The story describes the dreamlike experience of Boccaccio who, under the guidance of a kind woman, arrives at a castle, on whose walls allegorical scenes are represented featuring illustrious characters from the past. In more detail, the triumphs of Wisdom, Glory, Love and Wealth are represented in one room, and that of Fortune in the other.
It is inevitable to point out clear affinities and non-latent influence with the almost contemporary "Triumphs" of Petrarch. Furthermore, the precise description of the frescoes has allowed some critics to identify the Boccacciano castle with Castel Nuovo in Naples, frescoed by Giotto. After having dwelt with display of erudition on the beauties of the frescoes, Boccaccio passes into a garden where he meets Madonna Fiammetta and tries to abuse her in her sleep.

The timely awakening of the woman and the fact that she reminds the poet of the danger of the imminent return of her guide prevent the act from taking place. In fact, shortly thereafter the "gentle woman" returns stating that the poet will be able to achieve full possession of her beloved by leading a life marked by the virtuous precepts whose learning had been the essential purpose of the journey.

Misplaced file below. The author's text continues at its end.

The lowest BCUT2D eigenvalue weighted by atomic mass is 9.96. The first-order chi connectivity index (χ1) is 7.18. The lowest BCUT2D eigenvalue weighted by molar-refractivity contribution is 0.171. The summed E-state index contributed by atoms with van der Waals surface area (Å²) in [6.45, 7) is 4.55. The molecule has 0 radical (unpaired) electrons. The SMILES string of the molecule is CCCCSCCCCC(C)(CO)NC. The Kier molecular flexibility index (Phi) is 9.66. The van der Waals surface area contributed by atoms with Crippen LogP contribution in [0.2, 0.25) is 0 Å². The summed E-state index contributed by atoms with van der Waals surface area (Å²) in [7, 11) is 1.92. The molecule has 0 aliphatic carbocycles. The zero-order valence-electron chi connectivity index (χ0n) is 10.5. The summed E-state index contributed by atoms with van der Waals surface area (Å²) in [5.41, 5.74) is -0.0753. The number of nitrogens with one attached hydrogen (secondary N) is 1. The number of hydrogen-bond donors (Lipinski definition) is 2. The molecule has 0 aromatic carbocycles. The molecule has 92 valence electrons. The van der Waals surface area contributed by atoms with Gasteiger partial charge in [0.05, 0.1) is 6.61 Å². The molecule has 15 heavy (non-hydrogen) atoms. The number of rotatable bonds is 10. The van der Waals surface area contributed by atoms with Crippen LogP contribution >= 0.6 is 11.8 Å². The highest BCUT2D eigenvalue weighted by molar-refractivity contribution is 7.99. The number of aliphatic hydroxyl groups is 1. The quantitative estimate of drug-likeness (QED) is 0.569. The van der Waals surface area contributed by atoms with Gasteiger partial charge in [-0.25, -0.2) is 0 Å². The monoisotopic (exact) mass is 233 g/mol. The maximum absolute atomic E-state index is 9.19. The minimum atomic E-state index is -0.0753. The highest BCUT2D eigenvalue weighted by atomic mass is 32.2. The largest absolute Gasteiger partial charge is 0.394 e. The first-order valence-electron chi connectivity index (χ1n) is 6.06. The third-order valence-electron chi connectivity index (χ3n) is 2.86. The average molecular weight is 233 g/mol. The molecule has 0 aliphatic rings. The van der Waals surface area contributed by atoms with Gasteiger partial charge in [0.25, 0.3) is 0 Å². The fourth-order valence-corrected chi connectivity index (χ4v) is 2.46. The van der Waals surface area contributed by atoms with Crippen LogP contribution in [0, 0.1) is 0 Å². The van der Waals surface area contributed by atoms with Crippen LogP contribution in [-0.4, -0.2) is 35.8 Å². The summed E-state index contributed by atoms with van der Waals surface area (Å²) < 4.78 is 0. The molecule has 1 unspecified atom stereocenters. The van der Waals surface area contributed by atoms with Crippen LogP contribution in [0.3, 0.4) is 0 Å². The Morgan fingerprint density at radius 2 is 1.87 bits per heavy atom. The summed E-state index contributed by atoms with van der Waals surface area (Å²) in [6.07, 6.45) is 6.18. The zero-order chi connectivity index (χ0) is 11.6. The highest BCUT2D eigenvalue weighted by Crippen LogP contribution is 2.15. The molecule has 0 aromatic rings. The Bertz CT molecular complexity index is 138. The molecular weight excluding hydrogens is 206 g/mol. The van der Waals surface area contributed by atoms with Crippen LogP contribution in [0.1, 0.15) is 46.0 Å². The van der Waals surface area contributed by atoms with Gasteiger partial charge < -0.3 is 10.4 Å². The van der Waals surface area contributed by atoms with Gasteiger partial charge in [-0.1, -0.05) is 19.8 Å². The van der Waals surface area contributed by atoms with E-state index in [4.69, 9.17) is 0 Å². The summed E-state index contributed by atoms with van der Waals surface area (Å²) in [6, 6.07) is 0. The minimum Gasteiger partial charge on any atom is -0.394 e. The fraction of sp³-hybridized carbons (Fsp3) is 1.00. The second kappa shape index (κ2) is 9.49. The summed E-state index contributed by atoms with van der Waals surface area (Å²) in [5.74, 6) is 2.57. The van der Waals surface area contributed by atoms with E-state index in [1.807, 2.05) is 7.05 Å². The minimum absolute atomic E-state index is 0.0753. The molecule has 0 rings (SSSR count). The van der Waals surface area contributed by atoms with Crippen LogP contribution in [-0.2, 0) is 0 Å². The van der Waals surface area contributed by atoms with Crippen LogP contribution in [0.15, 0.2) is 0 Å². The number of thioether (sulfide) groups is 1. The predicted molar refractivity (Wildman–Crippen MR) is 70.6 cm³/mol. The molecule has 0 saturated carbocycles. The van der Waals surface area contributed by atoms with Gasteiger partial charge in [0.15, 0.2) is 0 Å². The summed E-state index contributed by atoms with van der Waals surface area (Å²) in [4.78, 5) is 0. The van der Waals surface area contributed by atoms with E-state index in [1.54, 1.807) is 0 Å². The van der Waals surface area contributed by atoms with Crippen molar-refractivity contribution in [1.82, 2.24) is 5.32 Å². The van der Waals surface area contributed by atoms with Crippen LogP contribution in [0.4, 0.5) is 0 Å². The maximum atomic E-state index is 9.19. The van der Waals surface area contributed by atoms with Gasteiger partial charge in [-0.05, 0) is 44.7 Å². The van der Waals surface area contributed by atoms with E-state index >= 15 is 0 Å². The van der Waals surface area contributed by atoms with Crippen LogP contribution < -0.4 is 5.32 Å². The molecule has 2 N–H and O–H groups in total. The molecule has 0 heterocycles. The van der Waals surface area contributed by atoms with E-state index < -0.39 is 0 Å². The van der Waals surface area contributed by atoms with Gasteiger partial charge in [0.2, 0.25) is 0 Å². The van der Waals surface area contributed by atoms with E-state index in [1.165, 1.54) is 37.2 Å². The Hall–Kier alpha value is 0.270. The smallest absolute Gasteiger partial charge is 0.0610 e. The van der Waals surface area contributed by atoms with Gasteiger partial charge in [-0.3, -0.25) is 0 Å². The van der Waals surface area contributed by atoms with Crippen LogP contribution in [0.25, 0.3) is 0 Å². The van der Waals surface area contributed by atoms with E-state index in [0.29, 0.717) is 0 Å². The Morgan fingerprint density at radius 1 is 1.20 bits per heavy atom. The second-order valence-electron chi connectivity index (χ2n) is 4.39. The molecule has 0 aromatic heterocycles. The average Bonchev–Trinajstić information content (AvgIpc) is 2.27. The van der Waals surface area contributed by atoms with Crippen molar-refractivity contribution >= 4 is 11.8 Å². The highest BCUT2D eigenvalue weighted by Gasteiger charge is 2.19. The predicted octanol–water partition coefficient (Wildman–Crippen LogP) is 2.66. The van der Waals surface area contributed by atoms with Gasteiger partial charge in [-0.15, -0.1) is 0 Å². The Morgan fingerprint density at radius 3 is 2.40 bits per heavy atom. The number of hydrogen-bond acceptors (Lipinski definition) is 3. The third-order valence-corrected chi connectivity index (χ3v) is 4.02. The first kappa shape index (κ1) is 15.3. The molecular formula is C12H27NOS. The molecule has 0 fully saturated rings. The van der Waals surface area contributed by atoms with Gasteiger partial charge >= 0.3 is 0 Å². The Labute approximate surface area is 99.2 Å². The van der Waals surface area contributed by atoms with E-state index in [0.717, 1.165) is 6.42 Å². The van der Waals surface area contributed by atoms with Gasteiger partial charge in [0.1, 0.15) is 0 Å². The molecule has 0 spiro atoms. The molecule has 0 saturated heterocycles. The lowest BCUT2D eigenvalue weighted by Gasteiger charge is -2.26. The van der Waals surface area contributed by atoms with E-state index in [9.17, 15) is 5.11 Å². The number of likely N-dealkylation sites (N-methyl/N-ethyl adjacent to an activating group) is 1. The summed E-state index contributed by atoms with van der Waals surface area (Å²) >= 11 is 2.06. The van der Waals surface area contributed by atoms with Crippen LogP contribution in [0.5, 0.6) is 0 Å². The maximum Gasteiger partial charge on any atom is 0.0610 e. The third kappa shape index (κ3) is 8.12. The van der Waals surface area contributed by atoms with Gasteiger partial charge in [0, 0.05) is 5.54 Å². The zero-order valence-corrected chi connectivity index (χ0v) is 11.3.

The work owes several debts to Dante and the Divine Comedy, especially as regards the experience of the "Visio in somnis" and the guidance of a "gentle woman", but the strong tendency towards emancipation of Boccaccio should also be underlined : while Dante follows in all respects the dictates of Beatrice, Boccaccio in numerous cases rebels against the patronage of the guide, for example in preferring the wide road of worldliness, with its fatuous attractions to the narrow and impervious one that leads to virtue. The sublime tone contrasts with the comedy of certain situations (primarily the meeting with Fiammetta) so that some critics have thought of a parodic intent on the part of Boccaccio towards the didactic allegorical poem.